The South China Morning Post (SCMP) is reporting of a provincial Chinese city that has made a really huge virtual reality play. The city of Nanchang, capital of Jiangxi province, which is located to the east of China has established a virtual reality theme park and set aside a $148 million start-up fund that it plans to use to lure virtual reality investors into the city in order to grow the city’s VR ecosystem.
What’s unusual is that this is not Shanghai, Beijing or Guangzhou but what would be considered a “backwater”, a city in a relatively poor mining and agricultural province in China which is not known for high technology and where the main economic activities are copper mining and rice farming.
The theme park, named ‘VR Base’, is a sprawling glass-and-steel futuristic complex with plenty of office spaces that are still largely empty. The regional government in Nanchang is betting on virtual reality and hoping to jump-start the sector in the province through educational programs for students, subsidies on office spaces along with sponsorship of conferences and events in the virtual reality space.
While the once red hot buzz and strong enthusiasm for virtual reality has hit a plateau in the recent past, the excitement is just starting in China, encouraged by Chinese leaders who have identified virtual reality as part of its “Made in China 2025”, an ambitious plan in which China hopes to create global leaders in fields such as solar, robotics, electric cars and wind power. China is also hoping to take global leadership in virtual reality technology.
The city of Nanchang is an example of China’s ambition to play in and lead this space. The city of 5.5 million developed its virtual reality Star park which is equipped with some 42 rides and exhibits. The park will be the highlight of the city’s virtual reality base.
Playing the Catch-Up Game
China is refocusing its efforts in this niche at a time when many of its leading tech companies have already been outdone by global competitors. The leading players in the market such as Samsung, Sony, Oculus and HTC aren’t Chinese. The leading VR content platforms such as Google, HTC and Facebook are also not from China and there is fear in China’s officialdom that the country may miss out on the next big technological revolution.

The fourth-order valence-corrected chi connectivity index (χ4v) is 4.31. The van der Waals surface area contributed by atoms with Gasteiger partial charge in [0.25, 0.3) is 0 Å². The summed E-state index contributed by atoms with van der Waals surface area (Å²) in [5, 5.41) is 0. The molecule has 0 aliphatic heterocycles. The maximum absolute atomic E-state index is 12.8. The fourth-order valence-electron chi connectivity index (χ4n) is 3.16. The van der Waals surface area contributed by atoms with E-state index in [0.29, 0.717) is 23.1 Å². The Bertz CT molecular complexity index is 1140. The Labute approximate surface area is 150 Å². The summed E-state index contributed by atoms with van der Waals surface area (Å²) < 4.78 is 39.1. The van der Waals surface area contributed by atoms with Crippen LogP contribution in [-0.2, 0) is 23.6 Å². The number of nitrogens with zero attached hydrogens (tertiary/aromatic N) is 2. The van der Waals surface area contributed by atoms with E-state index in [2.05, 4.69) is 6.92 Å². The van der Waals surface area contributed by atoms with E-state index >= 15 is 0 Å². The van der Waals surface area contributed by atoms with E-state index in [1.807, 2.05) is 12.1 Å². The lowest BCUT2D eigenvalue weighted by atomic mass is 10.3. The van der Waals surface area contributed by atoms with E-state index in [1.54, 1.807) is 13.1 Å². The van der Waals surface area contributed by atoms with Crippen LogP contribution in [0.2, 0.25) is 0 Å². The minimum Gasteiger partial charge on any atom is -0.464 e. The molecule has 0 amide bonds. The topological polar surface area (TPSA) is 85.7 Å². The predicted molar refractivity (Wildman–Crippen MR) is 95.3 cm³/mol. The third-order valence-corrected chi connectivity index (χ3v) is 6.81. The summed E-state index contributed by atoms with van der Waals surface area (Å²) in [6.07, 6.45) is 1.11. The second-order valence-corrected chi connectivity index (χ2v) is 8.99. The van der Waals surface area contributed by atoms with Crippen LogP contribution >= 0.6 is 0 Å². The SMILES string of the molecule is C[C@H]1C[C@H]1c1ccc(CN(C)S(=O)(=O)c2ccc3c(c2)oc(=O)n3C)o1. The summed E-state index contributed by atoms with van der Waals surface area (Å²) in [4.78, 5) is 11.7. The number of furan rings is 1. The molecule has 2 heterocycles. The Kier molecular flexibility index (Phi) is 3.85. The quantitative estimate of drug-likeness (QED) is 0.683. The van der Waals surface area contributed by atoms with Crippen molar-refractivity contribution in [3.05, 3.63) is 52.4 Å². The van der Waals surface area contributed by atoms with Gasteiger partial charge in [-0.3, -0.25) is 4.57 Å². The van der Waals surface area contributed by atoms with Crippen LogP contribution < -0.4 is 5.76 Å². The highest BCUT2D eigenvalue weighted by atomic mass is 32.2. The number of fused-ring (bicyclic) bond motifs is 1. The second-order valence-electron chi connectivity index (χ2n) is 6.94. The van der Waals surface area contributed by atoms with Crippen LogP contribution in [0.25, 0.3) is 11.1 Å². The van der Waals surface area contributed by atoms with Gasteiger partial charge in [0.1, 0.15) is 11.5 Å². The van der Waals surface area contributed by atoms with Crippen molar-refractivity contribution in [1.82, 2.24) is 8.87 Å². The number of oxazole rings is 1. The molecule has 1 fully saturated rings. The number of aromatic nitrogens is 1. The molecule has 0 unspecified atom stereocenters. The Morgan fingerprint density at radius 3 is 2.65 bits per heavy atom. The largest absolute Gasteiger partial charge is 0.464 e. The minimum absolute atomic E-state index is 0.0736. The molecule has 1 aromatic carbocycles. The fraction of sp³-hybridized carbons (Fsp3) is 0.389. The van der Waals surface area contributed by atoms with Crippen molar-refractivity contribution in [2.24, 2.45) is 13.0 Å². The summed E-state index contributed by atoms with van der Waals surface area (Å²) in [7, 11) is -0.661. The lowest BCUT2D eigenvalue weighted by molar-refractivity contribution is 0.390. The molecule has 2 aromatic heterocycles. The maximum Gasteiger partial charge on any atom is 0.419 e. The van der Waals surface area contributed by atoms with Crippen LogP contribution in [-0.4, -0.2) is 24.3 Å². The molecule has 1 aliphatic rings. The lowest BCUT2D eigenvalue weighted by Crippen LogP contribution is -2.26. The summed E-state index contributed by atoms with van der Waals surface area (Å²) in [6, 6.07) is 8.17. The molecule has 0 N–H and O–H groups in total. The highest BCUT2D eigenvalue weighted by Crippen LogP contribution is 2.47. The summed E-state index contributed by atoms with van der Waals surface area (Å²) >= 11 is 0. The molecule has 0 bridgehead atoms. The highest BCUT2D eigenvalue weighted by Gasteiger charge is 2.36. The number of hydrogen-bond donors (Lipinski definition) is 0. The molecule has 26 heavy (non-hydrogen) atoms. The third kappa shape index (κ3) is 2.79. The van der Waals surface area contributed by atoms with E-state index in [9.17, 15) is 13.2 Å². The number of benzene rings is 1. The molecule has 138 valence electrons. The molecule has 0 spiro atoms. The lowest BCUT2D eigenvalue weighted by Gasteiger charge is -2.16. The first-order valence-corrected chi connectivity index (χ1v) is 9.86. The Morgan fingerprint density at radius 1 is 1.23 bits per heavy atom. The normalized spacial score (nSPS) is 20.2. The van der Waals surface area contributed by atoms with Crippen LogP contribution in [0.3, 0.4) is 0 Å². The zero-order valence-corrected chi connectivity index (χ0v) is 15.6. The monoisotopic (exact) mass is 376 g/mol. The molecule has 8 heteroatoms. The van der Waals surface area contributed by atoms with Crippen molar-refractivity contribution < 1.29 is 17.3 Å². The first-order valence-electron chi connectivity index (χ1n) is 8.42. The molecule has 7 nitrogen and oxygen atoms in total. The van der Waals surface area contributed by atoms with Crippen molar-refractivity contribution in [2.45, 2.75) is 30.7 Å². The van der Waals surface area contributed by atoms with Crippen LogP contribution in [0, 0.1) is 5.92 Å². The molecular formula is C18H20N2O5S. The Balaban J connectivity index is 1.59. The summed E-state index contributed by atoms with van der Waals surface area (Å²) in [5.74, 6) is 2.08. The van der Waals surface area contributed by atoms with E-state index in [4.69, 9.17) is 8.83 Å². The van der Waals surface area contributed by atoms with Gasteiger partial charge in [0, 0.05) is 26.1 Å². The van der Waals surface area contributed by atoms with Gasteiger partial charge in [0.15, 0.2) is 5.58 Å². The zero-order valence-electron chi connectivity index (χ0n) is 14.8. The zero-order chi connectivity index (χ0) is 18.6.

China’s Ministry of Industry and Information Technology (MIIT) is currently leading the push to position China as a major AR/VR player. The ministry is encouraging the country’s banks to avail money to virtual reality start-ups. Local governments in China are also being encouraged to invest in virtual reality for various public projects such as tourism and education.
The Chinese government is also offering subsidies for the industry while buying virtual reality software that is focused on areas such as health care, training and education.
The immersive technologies –VR, AR and MR- are expected to receive a massive boost from the rollout of 5G networks which promise higher speeds (5G is approximately 100 times faster than 4G) and lower latency. China is particularly well-positioned to transition into a 5G future as Chinese companies such as Huawei Technologies are telecommunications industry leaders and are likely to play a central role in the deployment of 5G across the country.
The core commercial market for virtual reality remains the entertainment sector and many content developers in China and globally have dived in to capitalize on this. They, like the hardware manufacturers, have also been subjected to the boom and bust and the lull in VR market and the Chinese government has stepped in to protect these developers from the flagging business climate in the VR sector.
The growth is further impeded by slow uptake of the technology. In spite of the strong buzz in the recent past, VR largely remains a niche product that is used in business training and gaming. The headsets are not just costly but still clunky and there is also the lack of suitable software or viral content that could drive up usage rates. It may take a decade or so before VR finally goes mainstream. In 2018 alone, some 5.8 million virtual reality headsets were shipped globally based on data by the market research firm Ovum. This is in comparison to some 1.5 billion smartphones that were shipped in the same year. In spite of advances in VR, AR and mixed reality, the world still remains largely a smartphone planet.
For now, China’s state-led aggressive push into virtual reality still remains a gamble but one which may one day pay off big time in the future if the technology goes mainstream.